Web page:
As a physically disabled kid my entire life, books and libraries were a refuge for me. What was your relationship with reading as a kid?
Meriah Nichols: I was a deaf kid who was sexually abused and constantly moving. I had TBI and PTSD and was just considered “difficult” (and sent away from home a lot). Reading was my life, my escape, my being whole. When my own life was too unbearable (which was often), I’d go to my comfort-land within stories.
Vilissa Thompson: Reading, and then writing, were the activities I loved to do as a kid. When I read a book, it’s so easy for me to get lost in the story that’s unfolding. It feels as if time stops. Even at 31, I still get excited when I hold a book that I cannot wait to dive into. I love the adventures books take me on, and the feeling I have when the last word is read.
Keah Brown: I absolutely loved reading as a kid and I do now as well. Books were my first best friends, my place to escape from the confines of my body and thoughts and into worlds and lives of characters that I grew to love and know well.
Hamza Jaka: I loved reading, reading was my salvation. I couldn’t really play outside, snow and walkers don’t mix. Reading let me move forward with my life and grow mentally.
Sandy Ho: This was a similar experience for me as well. Initially I had used books to while away the time waiting for doctors. It was a distraction from pain for me often time that I could delve into a book where there was a clear beginning, middle, and ending – that all problems would be solved. This fact of reading was something I was really drawn to because as a young kid I didn’t always see the ending to a hospital visit, or discomfort I was experiencing.
Is there a book you read as an adult that you wish your disabled younger self could have read? If so, which book and why?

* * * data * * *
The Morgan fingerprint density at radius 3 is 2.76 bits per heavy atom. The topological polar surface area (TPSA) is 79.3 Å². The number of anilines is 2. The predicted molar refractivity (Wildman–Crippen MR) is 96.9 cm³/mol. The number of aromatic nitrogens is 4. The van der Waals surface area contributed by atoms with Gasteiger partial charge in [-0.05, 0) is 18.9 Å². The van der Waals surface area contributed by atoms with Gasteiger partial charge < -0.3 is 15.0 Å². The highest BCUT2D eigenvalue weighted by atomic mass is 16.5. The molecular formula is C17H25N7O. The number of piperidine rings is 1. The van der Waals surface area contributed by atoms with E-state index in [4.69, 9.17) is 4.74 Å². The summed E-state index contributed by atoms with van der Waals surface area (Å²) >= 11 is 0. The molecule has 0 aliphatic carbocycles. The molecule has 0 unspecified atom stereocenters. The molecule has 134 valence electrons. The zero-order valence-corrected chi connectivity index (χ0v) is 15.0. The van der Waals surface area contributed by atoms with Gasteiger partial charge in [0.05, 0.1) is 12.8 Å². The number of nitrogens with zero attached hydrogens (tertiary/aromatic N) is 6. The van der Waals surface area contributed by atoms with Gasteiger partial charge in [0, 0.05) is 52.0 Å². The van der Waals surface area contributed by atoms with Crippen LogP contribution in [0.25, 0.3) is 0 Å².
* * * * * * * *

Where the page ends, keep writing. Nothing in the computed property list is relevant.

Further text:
Meriah Nichols: I loved The Poisonwood Bible because as a missionary child growing up abroad, it really spoke to my third culture kid experience. The Deaf chapter in Far From the Tree was also powerful (and triggering).
Sandy Ho: I think if someone had thrown my way Don’t Call Me Inspirational by Harilyn Rousso as a high school student my world would have blown up earlier than it did. Or if someone has introduced me to Geek Love by Katherine Dunn around the time of 8th / 9th grade that would have been mind blowing. I think I had such an ableist idea of myself that was formed largely because I didn’t have any examples of disability besides those ideas that had been filtered through my family / school / friends – all able-bodied!
A huge thank you to Alice for such an awesome post. Below is a little bit about each of the contributors. Make sure to stop by next week for Part 2!
About the Contributors
Sandy Ho. I’m a disabled woman who is queer, and Asian-American. Twitter: @IntersectedCrip
Hamza Jaka. Pakistani-American disabled man, also major nerd and comic book fan. Twitter: @HamzaAJaka
Meriah Nichols is teacher and artist who lives in a yurt off the grid. She is deaf, has 3 kids (one with Down syndrome) and a lot of chickens. She writes about travel, disability, and getting dishes done on her blog, www.meriahnichols.com. She likes her tea Earl Grey and hot. Twitter: @meriahnichols
Alice Wong, Founder of the Disability Visibility Project™, a community partnership with StoryCorps and an online community dedicated to creating, sharing, and amplifying disability stories and culture. Twitter: @SFdirewolf
Check out all the Disability in Fiction posts here:
- Kick-Off Post
- Top Ten SFF / YA Reads with Disabled Characters – Tsana Dolichva
- Reading While Disabled via The Disability Visibility Project – Part 1 – Alice Wong
- Reading While Disabled via the DVP – Part 2 – Alice Wong
- Why Representation in YA Matters – Elsa Henry
- Art as Activism – Anarcha Quinn
- Ableism in Fiction – Erin Hawley
- Reflections and Wrap-up